I have chosen this path, because it works for me. I have gone down other roads that leads to nowhere, just because I have nowhere to go to. For me, Aikido have regained my focus. But this is also caused by other factors, such as a good teacher, good friends, a very supportive environment.

At first, I did choose this path to become better at techniques, or as you say become a fighter. But as I have learned, as I have understand better, that was very shallow of me. It is not about techniques at all. The techniques are only methods of learning the actual principles.

We all have our own path to travel, and it is different for everyone because no one person is the same. What is your path?
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Old 02-05-2002, 11:14 AM   #11
Ghost Fox
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Re: Better life?

Quote:
Originally posted by Unregistered
Excuse my abruptness. As I understand it, Aikidoka claim that following Aikido will if not produce invincible fighters, at least make the practitioner a better person/enhance their life.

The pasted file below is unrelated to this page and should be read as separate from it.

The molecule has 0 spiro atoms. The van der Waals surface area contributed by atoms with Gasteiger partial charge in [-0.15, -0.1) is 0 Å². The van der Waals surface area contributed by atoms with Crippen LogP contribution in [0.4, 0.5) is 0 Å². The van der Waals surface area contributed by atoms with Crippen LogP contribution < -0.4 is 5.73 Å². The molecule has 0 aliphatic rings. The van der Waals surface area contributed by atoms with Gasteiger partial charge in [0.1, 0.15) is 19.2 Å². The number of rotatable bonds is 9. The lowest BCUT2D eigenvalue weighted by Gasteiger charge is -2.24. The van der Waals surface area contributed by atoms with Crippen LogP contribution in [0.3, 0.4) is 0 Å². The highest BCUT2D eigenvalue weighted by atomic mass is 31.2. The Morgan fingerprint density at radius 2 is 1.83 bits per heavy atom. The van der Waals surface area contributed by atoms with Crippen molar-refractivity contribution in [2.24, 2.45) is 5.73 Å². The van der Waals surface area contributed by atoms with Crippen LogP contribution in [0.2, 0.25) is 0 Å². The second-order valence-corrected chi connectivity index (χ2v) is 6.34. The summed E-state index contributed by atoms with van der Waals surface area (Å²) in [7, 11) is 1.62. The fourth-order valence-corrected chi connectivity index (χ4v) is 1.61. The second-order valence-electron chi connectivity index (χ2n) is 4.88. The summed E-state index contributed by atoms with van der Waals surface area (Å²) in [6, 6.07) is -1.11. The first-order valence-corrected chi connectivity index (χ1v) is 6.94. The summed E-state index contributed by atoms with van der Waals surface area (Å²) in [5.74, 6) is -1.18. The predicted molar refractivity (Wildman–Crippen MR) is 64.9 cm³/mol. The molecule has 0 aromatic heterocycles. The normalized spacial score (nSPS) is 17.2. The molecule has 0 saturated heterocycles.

Can you bear witness to this? Are aikidoka better off in their lives than boxers or gunmen?

Has Aikido made you a happier person with your life and the people around you?

Or do you just feel better able to fight?
Better off, I really can't say. Before aikido I used to practice TKD and Freestyle Karate. I would spare for about an hour a class, and was in great shape. I was also angry. I had bloodlust on the brain, and couldn't wait to get on the mat. I was hungry for violence, for release.